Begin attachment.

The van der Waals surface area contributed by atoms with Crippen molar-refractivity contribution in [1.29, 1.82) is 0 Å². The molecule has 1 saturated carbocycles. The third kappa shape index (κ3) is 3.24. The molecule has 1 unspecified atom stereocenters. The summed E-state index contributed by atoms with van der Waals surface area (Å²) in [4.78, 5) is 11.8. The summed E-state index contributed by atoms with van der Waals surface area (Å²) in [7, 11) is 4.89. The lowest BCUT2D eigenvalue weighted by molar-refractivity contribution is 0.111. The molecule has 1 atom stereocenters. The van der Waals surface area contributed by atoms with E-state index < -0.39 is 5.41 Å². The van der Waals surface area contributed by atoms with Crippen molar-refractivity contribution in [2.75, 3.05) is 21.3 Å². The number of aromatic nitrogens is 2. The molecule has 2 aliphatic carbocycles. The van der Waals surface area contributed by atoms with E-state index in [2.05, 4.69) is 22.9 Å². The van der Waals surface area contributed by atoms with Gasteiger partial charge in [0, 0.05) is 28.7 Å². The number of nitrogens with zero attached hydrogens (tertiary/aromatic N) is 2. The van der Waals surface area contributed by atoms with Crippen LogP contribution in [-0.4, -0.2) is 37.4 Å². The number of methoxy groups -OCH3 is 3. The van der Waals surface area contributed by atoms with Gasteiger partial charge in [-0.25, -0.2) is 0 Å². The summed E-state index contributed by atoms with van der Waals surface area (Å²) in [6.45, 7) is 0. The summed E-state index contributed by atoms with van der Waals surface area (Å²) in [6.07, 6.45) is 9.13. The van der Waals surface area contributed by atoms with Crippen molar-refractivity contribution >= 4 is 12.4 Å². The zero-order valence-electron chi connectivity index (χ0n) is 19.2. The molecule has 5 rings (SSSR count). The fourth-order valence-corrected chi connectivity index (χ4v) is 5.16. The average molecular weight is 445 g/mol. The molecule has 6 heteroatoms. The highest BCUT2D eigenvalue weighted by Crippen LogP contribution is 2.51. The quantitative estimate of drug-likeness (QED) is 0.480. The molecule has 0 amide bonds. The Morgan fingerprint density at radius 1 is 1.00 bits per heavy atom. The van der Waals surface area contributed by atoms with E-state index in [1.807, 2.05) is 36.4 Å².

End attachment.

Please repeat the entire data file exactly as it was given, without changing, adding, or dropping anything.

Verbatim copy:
The van der Waals surface area contributed by atoms with Crippen molar-refractivity contribution in [1.29, 1.82) is 0 Å². The molecule has 1 saturated carbocycles. The third kappa shape index (κ3) is 3.24. The molecule has 1 unspecified atom stereocenters. The summed E-state index contributed by atoms with van der Waals surface area (Å²) in [4.78, 5) is 11.8. The summed E-state index contributed by atoms with van der Waals surface area (Å²) in [7, 11) is 4.89. The lowest BCUT2D eigenvalue weighted by molar-refractivity contribution is 0.111. The molecule has 1 atom stereocenters. The van der Waals surface area contributed by atoms with E-state index < -0.39 is 5.41 Å². The van der Waals surface area contributed by atoms with Crippen molar-refractivity contribution in [2.75, 3.05) is 21.3 Å². The number of aromatic nitrogens is 2. The molecule has 2 aliphatic carbocycles. The van der Waals surface area contributed by atoms with E-state index in [2.05, 4.69) is 22.9 Å². The van der Waals surface area contributed by atoms with Gasteiger partial charge in [0, 0.05) is 28.7 Å². The number of nitrogens with zero attached hydrogens (tertiary/aromatic N) is 2. The van der Waals surface area contributed by atoms with Crippen LogP contribution in [-0.4, -0.2) is 37.4 Å². The number of methoxy groups -OCH3 is 3. The van der Waals surface area contributed by atoms with Gasteiger partial charge in [-0.25, -0.2) is 0 Å². The summed E-state index contributed by atoms with van der Waals surface area (Å²) in [6.45, 7) is 0. The summed E-state index contributed by atoms with van der Waals surface area (Å²) in [6.07, 6.45) is 9.13. The van der Waals surface area contributed by atoms with Crippen molar-refractivity contribution >= 4 is 12.4 Å². The zero-order valence-electron chi connectivity index (χ0n) is 19.2. The molecule has 5 rings (SSSR count). The fourth-order valence-corrected chi connectivity index (χ4v) is 5.16. The average molecular weight is 445 g/mol. The molecule has 6 heteroatoms. The highest BCUT2D eigenvalue weighted by Crippen LogP contribution is 2.51. The quantitative estimate of drug-likeness (QED) is 0.480. The molecule has 0 amide bonds. The Morgan fingerprint density at radius 1 is 1.00 bits per heavy atom. The van der Waals surface area contributed by atoms with E-state index in [1.807, 2.05) is 36.4 Å².